Jane is a ten-year survivor of a very rare form of cancer Myelodysplastic Syndrome. She has enjoyed several exciting careers including a librarian, counselor, teacher, and writer. She loves to write about surviving cancer, overcoming hearing loss, and her hearing ear service dog, Sita.
I confronted my oncologist and dentist about the research I found. After doing their own research, they told me that cancer and treatment can weaken bone structure including teeth. I wish I had been told this earlier.
I have been hesitant to write a blog on the probable relationship between dental health and cancer, mostly because I found so little research on it. I did, however, find research refuting the myth that root canals cause cancer, which was believed at one time.
Some research has been done on the link between pancreatic cancer and periodontal disease. Some articles talked about poor dental hygiene being a precursor to cancer. But this was not what I was looking for at all.
Recently, I noticed other CURE® VOICES contributors sharing how some experienced increasing dental problems after diagnosis and treatment. That led me to want to share my story.
I have always experienced dental problems. I have worn hearing aids for more than 60 years, and the ear molds caused serious temporomandibular joint (TMJ) disorder, which according to the Mayo Clinic can cause pain in the jaw joint and surrounding muscles.
After experiencing excruciating headaches, I had braces for two years as an adult, which helped some.Throughout the years, I have had several root canals and a couple of cracked teeth pulled. One horrible time I even had a splintered bone migrate to my sinuses resulting in daily antibiotic IVs for several weeks because of infection and fever.
Then the tsunami hit. I had five root canals in one year, causing financial devastation. My gut told me something else was wrong and a few months later I was diagnosed with MDS.
When it comes to my dental health, the years after that have been horrible. Tooth after tooth had to be extracted, including five last year. By now I was losing patience!
With a doctoral degree, I am familiar with research and decided to dig even deeper. I finally found an article by Dr. Jason C. Campbell that explains how cancer treatments impact tooth decay.
It explains how when a patient is receiving radiation or chemotherapy, the salivary glands are altered. Since saliva is effective in protecting against tooth decay, cavities and related problems often occur.
BINGO – I was right! The author talks about the very cures of treatment causing devastation to the teeth. He laments his patients losing thousands of dollars first for cancer treatment, then for dental bills, just to be able to eat in post-cancer life.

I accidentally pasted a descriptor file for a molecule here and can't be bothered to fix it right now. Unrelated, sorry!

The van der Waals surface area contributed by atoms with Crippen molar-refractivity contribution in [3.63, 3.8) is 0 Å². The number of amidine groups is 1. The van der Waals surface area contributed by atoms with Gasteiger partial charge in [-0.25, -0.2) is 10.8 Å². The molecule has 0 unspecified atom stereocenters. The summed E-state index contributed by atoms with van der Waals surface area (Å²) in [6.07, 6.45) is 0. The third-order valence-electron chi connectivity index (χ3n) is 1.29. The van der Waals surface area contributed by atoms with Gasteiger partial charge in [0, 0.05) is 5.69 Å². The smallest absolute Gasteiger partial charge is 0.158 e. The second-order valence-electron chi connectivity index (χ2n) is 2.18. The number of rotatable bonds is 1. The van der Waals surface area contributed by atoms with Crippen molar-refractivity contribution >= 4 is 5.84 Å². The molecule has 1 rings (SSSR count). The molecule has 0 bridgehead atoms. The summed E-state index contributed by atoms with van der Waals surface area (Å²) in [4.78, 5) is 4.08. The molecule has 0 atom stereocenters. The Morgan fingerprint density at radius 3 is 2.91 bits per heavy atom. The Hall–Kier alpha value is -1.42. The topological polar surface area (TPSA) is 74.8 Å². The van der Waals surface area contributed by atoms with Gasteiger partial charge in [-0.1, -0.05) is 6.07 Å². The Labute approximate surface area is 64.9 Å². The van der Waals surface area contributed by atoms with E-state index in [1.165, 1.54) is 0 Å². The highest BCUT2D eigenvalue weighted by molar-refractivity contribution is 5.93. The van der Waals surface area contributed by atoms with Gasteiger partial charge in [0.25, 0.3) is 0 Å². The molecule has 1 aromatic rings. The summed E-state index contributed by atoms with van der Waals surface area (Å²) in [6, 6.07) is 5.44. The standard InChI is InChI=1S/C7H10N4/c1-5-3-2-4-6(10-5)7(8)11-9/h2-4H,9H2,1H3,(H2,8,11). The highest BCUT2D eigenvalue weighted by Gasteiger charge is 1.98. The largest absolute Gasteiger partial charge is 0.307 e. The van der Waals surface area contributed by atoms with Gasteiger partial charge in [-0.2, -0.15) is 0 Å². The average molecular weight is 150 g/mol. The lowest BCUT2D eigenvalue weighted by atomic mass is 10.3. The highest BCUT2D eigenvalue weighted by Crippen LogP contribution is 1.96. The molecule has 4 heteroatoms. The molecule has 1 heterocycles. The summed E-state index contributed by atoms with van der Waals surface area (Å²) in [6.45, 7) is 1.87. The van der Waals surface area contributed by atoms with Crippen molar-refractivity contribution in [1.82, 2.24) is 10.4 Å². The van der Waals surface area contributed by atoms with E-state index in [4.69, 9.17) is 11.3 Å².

The problem is how rarely the patient is informed about the association of these two problems. I finally confronted my oncologist and dentist. They did their own research I am sure, and they told me that cancer and treatment do weaken bone structure including the teeth. I wish I had been told this earlier.
I truly am encouraged that some research is being done, and there will be more in the future. Meanwhile, there are some steps to take. Several of these articles, including many from the American Dental Association, encourage cancer survivors to connect and consider their dentist a huge part of their care team.
All the articles encouraged basic dental care such as brushing your teeth, flossing regularly, avoiding crunchy foods, and drinking too much alcohol, which can dry your mouth. There are several other suggestions on how to alleviate some of the problems, like making sure your oncologist and dentist work together, gently brushing your teeth twice a day, and avoiding dry mouth.
There are special mouthwashes to assist in preventing dental decay and helping with the saliva. Special kinds of toothpaste are available, but they are more expensive. I also need to wear a splint at night to prevent the damage bruxism has caused. A dentist can help you with these steps.
And like anything else, beware of a new person entering your medical world. I was referred to an oral surgeon to remove two teeth at once. He immediately told me I should have implants. I had been cautioned by my dentist against this, because my bone structure was not strong enough. This oral surgeon became insistent and I refused to schedule them, which upset him.
When I returned to my dentist, I found out he could have done them and did not suggest these to me, because he knew what was best for me. I trust him completely and this is what we all need on our care team. I am very lucky to have my dentist and oncologist, who advised against any kind of implants.I have an immune deficiency, so it was extra important to contact them.
In summary, do not jump into anything. Do your research and build up a good relationship with all your doctors, including your dentist. Understand that the results will never be perfect, since we can lose some teeth, but steps can be taken to help us eat and drink more comfortably. And we all love to eat!